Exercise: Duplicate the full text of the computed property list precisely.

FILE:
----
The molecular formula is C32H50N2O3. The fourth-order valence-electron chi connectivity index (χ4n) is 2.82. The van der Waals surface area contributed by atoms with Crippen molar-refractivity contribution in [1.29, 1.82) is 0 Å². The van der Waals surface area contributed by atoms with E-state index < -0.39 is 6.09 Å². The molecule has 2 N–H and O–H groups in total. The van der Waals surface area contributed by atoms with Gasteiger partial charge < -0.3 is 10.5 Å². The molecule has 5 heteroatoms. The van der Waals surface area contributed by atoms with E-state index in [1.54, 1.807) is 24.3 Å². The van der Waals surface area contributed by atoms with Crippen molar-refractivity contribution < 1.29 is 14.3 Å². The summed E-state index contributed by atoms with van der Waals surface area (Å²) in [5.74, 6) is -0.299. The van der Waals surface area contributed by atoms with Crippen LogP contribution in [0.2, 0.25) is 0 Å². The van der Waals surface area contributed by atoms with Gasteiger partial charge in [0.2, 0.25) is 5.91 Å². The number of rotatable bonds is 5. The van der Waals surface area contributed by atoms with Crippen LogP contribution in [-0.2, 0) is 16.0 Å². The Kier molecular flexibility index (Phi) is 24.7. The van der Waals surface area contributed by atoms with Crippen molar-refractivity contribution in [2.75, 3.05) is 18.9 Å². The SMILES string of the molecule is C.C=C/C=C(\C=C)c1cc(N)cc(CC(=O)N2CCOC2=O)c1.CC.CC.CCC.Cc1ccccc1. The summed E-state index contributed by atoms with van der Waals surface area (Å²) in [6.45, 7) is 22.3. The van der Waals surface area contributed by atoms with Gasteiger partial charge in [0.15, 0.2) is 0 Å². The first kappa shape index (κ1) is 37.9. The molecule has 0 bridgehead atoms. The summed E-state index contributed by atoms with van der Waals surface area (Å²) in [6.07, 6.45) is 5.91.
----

The molecular formula is C32H50N2O3. The fourth-order valence-electron chi connectivity index (χ4n) is 2.82. The van der Waals surface area contributed by atoms with Crippen molar-refractivity contribution in [1.29, 1.82) is 0 Å². The van der Waals surface area contributed by atoms with E-state index < -0.39 is 6.09 Å². The molecule has 2 N–H and O–H groups in total. The van der Waals surface area contributed by atoms with Gasteiger partial charge < -0.3 is 10.5 Å². The molecule has 5 heteroatoms. The van der Waals surface area contributed by atoms with E-state index in [1.54, 1.807) is 24.3 Å². The van der Waals surface area contributed by atoms with Crippen molar-refractivity contribution < 1.29 is 14.3 Å². The summed E-state index contributed by atoms with van der Waals surface area (Å²) in [5.74, 6) is -0.299. The van der Waals surface area contributed by atoms with Crippen LogP contribution in [0.2, 0.25) is 0 Å². The van der Waals surface area contributed by atoms with Gasteiger partial charge in [0.2, 0.25) is 5.91 Å². The number of rotatable bonds is 5. The van der Waals surface area contributed by atoms with Crippen LogP contribution in [-0.2, 0) is 16.0 Å². The Kier molecular flexibility index (Phi) is 24.7. The van der Waals surface area contributed by atoms with Crippen molar-refractivity contribution in [2.75, 3.05) is 18.9 Å². The SMILES string of the molecule is C.C=C/C=C(\C=C)c1cc(N)cc(CC(=O)N2CCOC2=O)c1.CC.CC.CCC.Cc1ccccc1. The summed E-state index contributed by atoms with van der Waals surface area (Å²) in [6.45, 7) is 22.3. The van der Waals surface area contributed by atoms with Gasteiger partial charge in [0.15, 0.2) is 0 Å². The first kappa shape index (κ1) is 37.9. The molecule has 0 bridgehead atoms. The summed E-state index contributed by atoms with van der Waals surface area (Å²) in [6.07, 6.45) is 5.91.